Is Schrödinger's cat dead oa alive?

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Wojciech Grygiel


The Schrödinger's Cat paradox was proposed in 1935 by Edwin Schrodinger, one of the founders of quantum mechanics, as an attempt to visualize the macroscopic realization of a quantum superposition state. A cat is placed in a sealed box together with a vial of poison. A two-state particle (e.g. an electron) is sent into a detector in the box resulting either in a broken or an intact vial and a dead or live cat, respectively. The main problem consists in whether the superposition state of a microscopic particle can be transferred upon the macroscopic cat, that is, whether the cat can exist in a superposition state, being simultaneously dead and alive. Since the standard Copenhagen interpretation is unable to assign any reality to the quantum superposition state, the paradox finds no resolution within the regime of this interpretation. Von Neumann's insistence on the uniform treatment of both microscopic (quantum) and macroscopic (classical) objects according to the laws of quantum mechanics provides a more consistent framework for the resolution of the paradox. In particular, the discovery of the phenomenon of decoherence, whereby the disappearance of the quantum interferences at the macro level is accounted for, suggests the onset of an extremely efficient interference relaxation process (10-23 s) upon the interaction of the two state particle with the detector. As a result, Schrodinger's cat can exist macroscopically either as dead or alive and never as a combination of both. Decoherence not only aids the resolution of the Schrodinger's Cat paradox but also sheds light upon the mechanisms by which the macro-world emerges from the microscopic quantum realm.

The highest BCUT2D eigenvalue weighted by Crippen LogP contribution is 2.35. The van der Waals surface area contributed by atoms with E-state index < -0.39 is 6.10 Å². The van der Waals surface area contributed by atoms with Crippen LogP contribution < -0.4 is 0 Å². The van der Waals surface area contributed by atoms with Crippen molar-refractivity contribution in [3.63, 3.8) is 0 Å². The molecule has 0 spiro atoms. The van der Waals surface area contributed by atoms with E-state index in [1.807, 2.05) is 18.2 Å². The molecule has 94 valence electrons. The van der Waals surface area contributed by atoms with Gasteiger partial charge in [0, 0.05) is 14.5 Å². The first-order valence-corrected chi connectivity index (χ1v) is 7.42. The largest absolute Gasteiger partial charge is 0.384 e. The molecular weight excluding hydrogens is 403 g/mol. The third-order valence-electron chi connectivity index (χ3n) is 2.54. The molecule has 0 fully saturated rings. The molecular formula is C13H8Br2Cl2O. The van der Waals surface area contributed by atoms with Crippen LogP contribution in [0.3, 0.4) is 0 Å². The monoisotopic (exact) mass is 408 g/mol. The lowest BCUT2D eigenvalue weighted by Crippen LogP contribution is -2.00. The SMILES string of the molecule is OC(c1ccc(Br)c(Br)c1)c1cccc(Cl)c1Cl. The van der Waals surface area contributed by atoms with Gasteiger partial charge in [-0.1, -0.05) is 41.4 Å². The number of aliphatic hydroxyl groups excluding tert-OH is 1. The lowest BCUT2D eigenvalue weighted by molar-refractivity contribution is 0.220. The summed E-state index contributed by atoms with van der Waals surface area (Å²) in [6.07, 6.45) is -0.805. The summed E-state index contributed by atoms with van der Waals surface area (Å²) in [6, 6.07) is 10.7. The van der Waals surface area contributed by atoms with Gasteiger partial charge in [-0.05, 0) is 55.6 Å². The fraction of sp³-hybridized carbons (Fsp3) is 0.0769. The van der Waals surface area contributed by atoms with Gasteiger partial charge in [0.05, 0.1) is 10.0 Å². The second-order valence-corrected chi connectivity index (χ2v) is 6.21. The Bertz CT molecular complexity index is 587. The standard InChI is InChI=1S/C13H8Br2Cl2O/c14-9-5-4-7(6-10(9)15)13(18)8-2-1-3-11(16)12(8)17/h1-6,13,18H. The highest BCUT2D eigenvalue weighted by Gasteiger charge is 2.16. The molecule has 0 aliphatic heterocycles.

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Grygiel, W. (2005). Is Schrödinger’s cat dead oa alive?. Philosophical Problems in Science (Zagadnienia Filozoficzne W Nauce), (37), 119–139. Retrieved from